Arthur Kitson


I HAVE been engaged for a good portion of my life in political, economic, and scientific discussions, some of which have been of a highly contentious character, but I cannot remember ever having read any criticism so unfair or so misleading as that offered by my present opponent.  Let me give one or two examples.  Under a heading entitled “ Evading the Question ” my opponent says :  “ Mr. Kitson wonders why we should wait for foreigners to purchase our cotton goods and boots ;  he says we should sell them to the thousands of English people who have shabby boots and clothes.  Provide these people, he says, with bits of paper and they will be able to buy the boots and clothes and give employment to the cotton and boot operatives.  What use the pieces of paper would be to the latter when they want to buy wheat from Argentina, raw cotton from Virginia, and hides from India, Mr. Kitson wisely refrains from explaining.”

By the substitution of the terms “ bits of paper ” and “pieces of paper” (which I have never even mentioned) for Treasury notes my opponent seeks to arouse prejudice and to convey the impression that I am advocating the adoption of an entirely worthless currency.  Moreover, the question of buying goods from these countries has no bearing on the proposals made.  One has but to insert the words “ British Treasury notes” in place of “bits of paper” and the prejudice and difficulties raised by my critic vanish into thin air.  Everyone knows that our Treasury notes will purchase bank drafts upon Argentina, India and America without the slightest difficulty, and consequently their holders can readily purchase wheat, cotton, and hides from these countries.

[Is not the point rather that Treasury notes would not purchase drafts any more than Russian notes if they were indefinitely increased in number ?—ED.]

Treasury notes, Bank of England notes, Bills of Exchange —in short, over 90 per cent. of the assets of every bank—may be vulgarly classified as “ bits of paper,” but the City Editor had no intention of conveying this idea because by doing so he would destroy the prejudice he wishes to foster against this one particular form of currency which I have endorsed !


It will be remembered that in a footnote to my third article (March 19) the Editor of The Times Trade Supplement asked me to explain how the increased sale of goods in our home market would enable us to pay for the raw material such as cotton, which is not grown in these islands.  To this I replied in my next article in substance as follows :—Our control of our home markets would enable us to produce goods in much larger quantities than at present, and consequently at less cost, and since foreign trade is a system of indirect barter by which we exchange services and manufactured goods for imported raw material, we should naturally be in a better position with such control than otherwise.  And this is how the City Editor misinterprets it : — “ Requested to show how the making of cotton goods for Thomas, the sentimental poet, will enable the cotton-spinner to pay for the raw cotton, Mr. Kitson airily evades the issue by saying that we are quite capable of paying for the cotton.  He asserts that that is the answer to the question.  But he has still to answer if the public is to be induced to take his ideas seriously ” !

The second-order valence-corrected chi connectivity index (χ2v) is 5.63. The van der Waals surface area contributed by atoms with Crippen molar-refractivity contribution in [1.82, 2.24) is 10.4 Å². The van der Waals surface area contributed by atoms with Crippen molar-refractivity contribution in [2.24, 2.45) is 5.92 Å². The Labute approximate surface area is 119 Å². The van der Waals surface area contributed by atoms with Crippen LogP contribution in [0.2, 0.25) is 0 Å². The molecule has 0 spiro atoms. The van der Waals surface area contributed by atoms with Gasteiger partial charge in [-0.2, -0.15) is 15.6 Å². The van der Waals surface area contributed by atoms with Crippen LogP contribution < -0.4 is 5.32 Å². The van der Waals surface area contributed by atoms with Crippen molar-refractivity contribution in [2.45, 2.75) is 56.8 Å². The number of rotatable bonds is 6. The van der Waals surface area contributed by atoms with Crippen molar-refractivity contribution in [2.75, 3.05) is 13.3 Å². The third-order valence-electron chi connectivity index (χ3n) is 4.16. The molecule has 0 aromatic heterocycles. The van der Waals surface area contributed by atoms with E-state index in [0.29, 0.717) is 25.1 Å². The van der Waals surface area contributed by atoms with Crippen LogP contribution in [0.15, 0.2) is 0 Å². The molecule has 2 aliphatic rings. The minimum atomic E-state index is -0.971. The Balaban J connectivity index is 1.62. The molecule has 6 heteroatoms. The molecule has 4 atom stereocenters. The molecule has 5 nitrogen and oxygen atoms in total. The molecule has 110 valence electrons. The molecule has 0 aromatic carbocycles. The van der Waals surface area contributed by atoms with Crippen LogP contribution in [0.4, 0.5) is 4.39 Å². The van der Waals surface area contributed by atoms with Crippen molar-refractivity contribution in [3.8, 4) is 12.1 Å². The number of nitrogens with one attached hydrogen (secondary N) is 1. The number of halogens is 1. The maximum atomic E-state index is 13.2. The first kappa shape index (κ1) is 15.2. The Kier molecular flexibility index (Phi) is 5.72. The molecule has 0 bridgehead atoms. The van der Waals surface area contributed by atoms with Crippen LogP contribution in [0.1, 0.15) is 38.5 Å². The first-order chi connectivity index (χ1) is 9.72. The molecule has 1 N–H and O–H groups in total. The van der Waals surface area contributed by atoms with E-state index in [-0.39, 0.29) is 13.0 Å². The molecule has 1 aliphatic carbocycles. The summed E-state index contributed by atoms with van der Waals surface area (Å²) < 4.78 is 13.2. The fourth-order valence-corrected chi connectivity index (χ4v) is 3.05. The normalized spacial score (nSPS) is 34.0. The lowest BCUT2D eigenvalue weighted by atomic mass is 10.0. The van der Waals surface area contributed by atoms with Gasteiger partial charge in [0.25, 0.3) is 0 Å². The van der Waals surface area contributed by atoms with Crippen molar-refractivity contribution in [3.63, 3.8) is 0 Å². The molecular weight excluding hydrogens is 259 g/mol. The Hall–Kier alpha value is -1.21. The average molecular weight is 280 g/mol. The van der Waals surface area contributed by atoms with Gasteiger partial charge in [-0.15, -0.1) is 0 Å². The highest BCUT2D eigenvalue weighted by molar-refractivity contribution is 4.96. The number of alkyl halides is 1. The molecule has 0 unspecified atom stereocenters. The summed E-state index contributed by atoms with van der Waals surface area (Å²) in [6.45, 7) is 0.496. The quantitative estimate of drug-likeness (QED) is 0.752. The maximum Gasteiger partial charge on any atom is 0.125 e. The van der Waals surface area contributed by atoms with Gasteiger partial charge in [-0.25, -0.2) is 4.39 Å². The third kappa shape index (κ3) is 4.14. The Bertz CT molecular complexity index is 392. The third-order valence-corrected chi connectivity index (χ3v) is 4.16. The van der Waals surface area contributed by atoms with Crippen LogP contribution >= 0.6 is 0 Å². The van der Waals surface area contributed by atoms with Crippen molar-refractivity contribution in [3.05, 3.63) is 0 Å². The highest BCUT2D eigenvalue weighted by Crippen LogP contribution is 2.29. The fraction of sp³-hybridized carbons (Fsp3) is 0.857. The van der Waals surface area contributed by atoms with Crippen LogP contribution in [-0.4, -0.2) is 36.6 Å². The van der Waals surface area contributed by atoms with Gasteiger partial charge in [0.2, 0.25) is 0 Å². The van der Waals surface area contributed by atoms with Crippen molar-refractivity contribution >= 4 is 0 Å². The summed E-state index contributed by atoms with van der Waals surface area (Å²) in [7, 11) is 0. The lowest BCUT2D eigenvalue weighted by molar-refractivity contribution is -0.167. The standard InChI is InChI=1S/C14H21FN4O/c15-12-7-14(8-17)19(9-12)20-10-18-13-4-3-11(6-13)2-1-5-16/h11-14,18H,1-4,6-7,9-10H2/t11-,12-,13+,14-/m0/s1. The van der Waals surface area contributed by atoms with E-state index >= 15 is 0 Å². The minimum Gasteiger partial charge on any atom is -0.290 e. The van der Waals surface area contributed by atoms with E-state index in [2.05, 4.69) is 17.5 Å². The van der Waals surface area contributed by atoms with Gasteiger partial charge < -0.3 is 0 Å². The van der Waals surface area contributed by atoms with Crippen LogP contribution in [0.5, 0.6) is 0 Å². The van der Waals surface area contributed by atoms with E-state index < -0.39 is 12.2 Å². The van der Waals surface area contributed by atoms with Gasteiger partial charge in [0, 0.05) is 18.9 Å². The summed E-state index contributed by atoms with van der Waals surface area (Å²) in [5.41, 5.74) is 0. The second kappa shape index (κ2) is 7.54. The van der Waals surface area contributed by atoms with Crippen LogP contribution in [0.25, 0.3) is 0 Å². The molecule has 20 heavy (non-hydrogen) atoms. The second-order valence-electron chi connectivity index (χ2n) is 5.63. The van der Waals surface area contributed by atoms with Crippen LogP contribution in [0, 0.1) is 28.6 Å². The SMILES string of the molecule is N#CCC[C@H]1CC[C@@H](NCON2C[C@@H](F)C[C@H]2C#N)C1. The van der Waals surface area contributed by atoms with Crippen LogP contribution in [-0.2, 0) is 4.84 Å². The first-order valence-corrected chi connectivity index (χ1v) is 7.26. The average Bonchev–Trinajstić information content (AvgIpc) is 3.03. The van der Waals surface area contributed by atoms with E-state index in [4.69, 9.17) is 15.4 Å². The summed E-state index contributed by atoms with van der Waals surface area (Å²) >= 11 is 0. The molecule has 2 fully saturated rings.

In the fourth, fifth, and sixth articles I outlined various remedies for industrial stagnation and unemployment.  In the fourth article under the heading “The Remedy,” I stated how immediate relief could be given to our trade and industries, whilst in the  last article I reproduced the entire scheme originally suggested by Major Douglas in his recent work entitled “ Credit Power and Democracy.”  The City Editor says :— “After studying with great care the six articles in which he promised to disclose his practical solution for the avoidance of poverty and unemployment, ` the most easily avoidable of evils,’ I am forced to confess that I have groped in vain for the promised solution among a wilderness of words and startling assertions masquerading as arguments.”


Not one single word in criticism of Major Douglas’s plan has the City Editor attempted to offer.  Evidently incapable of offering any intelligent criticism, he deliberately puts the telescope to his blind eye and brazenly asserts that I have offered no solution !  This Nelsonian touch may be advantageous at times in warfare, but it is very foolish when it is attempted in a discussion of this sort, the object of which is to arrive at the truth.

[Our City Editor was not called upon to deal with Major Douglas’s book but with Mr. Kitson’s remedy.—ED.]

The City Editor puts to me this poser, which he says I must answer—viz.:—“ How the making of more goods when there are more goods than can be sold will produce buyers, and how the issue of bits of paper will enable the Indian planter to be paid for his tea ?”  His question is not quite complete, and I must first inquire whether the cause of such overproduction is due to the public having become surfeited with all these goods, or merely because a foolish financial system has so contracted the volume of purchasing power that there is not sufficient to enable those desiring such goods to buy with ?  Overproduction can occur for only one of two causes—viz., because the wants of all are satisfied, or because of an insufficiency of purchasing power in the pockets of the public.  Our present stagnation is due to under-consumption.  Or does the City Editor imagine that the present paralysis of trade is due to the fact that very few people are in need of goods ?  If some magician could present 10 legal pounds to every poor person in this realm, is it not certain that within a few days or weeks every factory would be running full time and every unemployed and employable person could be able to find a job ?  As to the Indian tea planter, so long as Treasury notes are convertible into rupees or drafts upon the banks of India, he need not worry about not being paid for his tea.  The exchanges would then gradually fall in India’s favour and enable trade to be resumed, which was destroyed by the politicians who have been tinkering with the currencies of both countries.